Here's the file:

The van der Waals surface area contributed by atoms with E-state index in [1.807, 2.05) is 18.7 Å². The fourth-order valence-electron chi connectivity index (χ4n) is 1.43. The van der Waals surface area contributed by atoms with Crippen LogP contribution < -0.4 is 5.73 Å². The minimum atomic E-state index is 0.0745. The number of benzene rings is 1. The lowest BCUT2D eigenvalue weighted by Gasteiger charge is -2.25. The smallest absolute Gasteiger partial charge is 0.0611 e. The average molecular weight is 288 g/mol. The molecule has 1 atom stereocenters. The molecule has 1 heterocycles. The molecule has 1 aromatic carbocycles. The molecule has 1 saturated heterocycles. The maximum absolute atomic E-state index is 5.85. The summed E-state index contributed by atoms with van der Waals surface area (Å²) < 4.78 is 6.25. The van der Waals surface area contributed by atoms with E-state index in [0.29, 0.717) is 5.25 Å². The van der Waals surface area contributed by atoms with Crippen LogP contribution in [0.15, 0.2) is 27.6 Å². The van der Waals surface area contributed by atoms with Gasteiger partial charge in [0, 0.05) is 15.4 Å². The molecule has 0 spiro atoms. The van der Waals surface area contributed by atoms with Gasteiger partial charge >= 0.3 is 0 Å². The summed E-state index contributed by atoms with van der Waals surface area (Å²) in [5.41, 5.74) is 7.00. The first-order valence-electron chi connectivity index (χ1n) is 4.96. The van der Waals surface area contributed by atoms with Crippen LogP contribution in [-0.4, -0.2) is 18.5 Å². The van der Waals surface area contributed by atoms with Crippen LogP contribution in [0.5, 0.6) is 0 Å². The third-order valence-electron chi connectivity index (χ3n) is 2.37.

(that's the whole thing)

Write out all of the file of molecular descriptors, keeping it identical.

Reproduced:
The van der Waals surface area contributed by atoms with E-state index in [1.807, 2.05) is 18.7 Å². The fourth-order valence-electron chi connectivity index (χ4n) is 1.43. The van der Waals surface area contributed by atoms with Crippen LogP contribution < -0.4 is 5.73 Å². The minimum atomic E-state index is 0.0745. The number of benzene rings is 1. The lowest BCUT2D eigenvalue weighted by Gasteiger charge is -2.25. The smallest absolute Gasteiger partial charge is 0.0611 e. The average molecular weight is 288 g/mol. The molecule has 1 atom stereocenters. The molecule has 1 heterocycles. The molecule has 1 aromatic carbocycles. The molecule has 1 saturated heterocycles. The maximum absolute atomic E-state index is 5.85. The summed E-state index contributed by atoms with van der Waals surface area (Å²) < 4.78 is 6.25. The van der Waals surface area contributed by atoms with E-state index in [0.29, 0.717) is 5.25 Å². The van der Waals surface area contributed by atoms with Crippen LogP contribution in [0.15, 0.2) is 27.6 Å². The van der Waals surface area contributed by atoms with Gasteiger partial charge in [0, 0.05) is 15.4 Å². The molecule has 0 spiro atoms. The van der Waals surface area contributed by atoms with Gasteiger partial charge >= 0.3 is 0 Å². The summed E-state index contributed by atoms with van der Waals surface area (Å²) in [5.41, 5.74) is 7.00. The first-order valence-electron chi connectivity index (χ1n) is 4.96. The van der Waals surface area contributed by atoms with Crippen LogP contribution in [-0.4, -0.2) is 18.5 Å². The van der Waals surface area contributed by atoms with Crippen LogP contribution in [0.5, 0.6) is 0 Å². The third-order valence-electron chi connectivity index (χ3n) is 2.37.